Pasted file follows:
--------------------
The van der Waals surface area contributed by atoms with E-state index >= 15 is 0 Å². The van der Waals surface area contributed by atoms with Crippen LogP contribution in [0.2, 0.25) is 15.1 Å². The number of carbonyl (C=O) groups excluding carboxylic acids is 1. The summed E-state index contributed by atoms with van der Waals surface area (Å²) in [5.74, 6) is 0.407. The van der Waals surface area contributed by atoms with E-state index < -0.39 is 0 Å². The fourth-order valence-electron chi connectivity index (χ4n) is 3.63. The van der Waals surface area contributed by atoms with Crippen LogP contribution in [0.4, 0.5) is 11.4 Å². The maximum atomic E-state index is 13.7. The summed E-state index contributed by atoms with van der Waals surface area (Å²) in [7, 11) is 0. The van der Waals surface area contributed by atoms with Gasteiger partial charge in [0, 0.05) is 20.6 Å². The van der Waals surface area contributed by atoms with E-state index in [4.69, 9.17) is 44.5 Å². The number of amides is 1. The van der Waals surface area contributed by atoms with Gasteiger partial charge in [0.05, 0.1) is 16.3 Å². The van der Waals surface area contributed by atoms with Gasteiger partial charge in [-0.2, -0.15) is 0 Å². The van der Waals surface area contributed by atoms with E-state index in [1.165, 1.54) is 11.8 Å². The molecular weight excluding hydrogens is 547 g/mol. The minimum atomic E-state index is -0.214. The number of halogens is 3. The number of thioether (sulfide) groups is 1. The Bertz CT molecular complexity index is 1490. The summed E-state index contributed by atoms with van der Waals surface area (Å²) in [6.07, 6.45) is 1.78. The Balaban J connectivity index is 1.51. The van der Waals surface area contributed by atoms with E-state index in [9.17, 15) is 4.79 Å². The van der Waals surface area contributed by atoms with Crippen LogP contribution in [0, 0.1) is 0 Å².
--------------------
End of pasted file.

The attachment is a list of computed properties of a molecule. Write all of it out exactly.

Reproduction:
The van der Waals surface area contributed by atoms with E-state index >= 15 is 0 Å². The van der Waals surface area contributed by atoms with Crippen LogP contribution in [0.2, 0.25) is 15.1 Å². The number of carbonyl (C=O) groups excluding carboxylic acids is 1. The summed E-state index contributed by atoms with van der Waals surface area (Å²) in [5.74, 6) is 0.407. The van der Waals surface area contributed by atoms with E-state index < -0.39 is 0 Å². The fourth-order valence-electron chi connectivity index (χ4n) is 3.63. The van der Waals surface area contributed by atoms with Crippen LogP contribution in [0.4, 0.5) is 11.4 Å². The maximum atomic E-state index is 13.7. The summed E-state index contributed by atoms with van der Waals surface area (Å²) in [7, 11) is 0. The van der Waals surface area contributed by atoms with Gasteiger partial charge in [0, 0.05) is 20.6 Å². The van der Waals surface area contributed by atoms with E-state index in [4.69, 9.17) is 44.5 Å². The number of amides is 1. The van der Waals surface area contributed by atoms with Gasteiger partial charge in [0.05, 0.1) is 16.3 Å². The van der Waals surface area contributed by atoms with Gasteiger partial charge in [-0.2, -0.15) is 0 Å². The van der Waals surface area contributed by atoms with E-state index in [1.165, 1.54) is 11.8 Å². The molecular weight excluding hydrogens is 547 g/mol. The minimum atomic E-state index is -0.214. The number of halogens is 3. The number of thioether (sulfide) groups is 1. The Bertz CT molecular complexity index is 1490. The summed E-state index contributed by atoms with van der Waals surface area (Å²) in [6.07, 6.45) is 1.78. The Balaban J connectivity index is 1.51. The van der Waals surface area contributed by atoms with E-state index in [9.17, 15) is 4.79 Å². The van der Waals surface area contributed by atoms with Crippen LogP contribution in [0, 0.1) is 0 Å².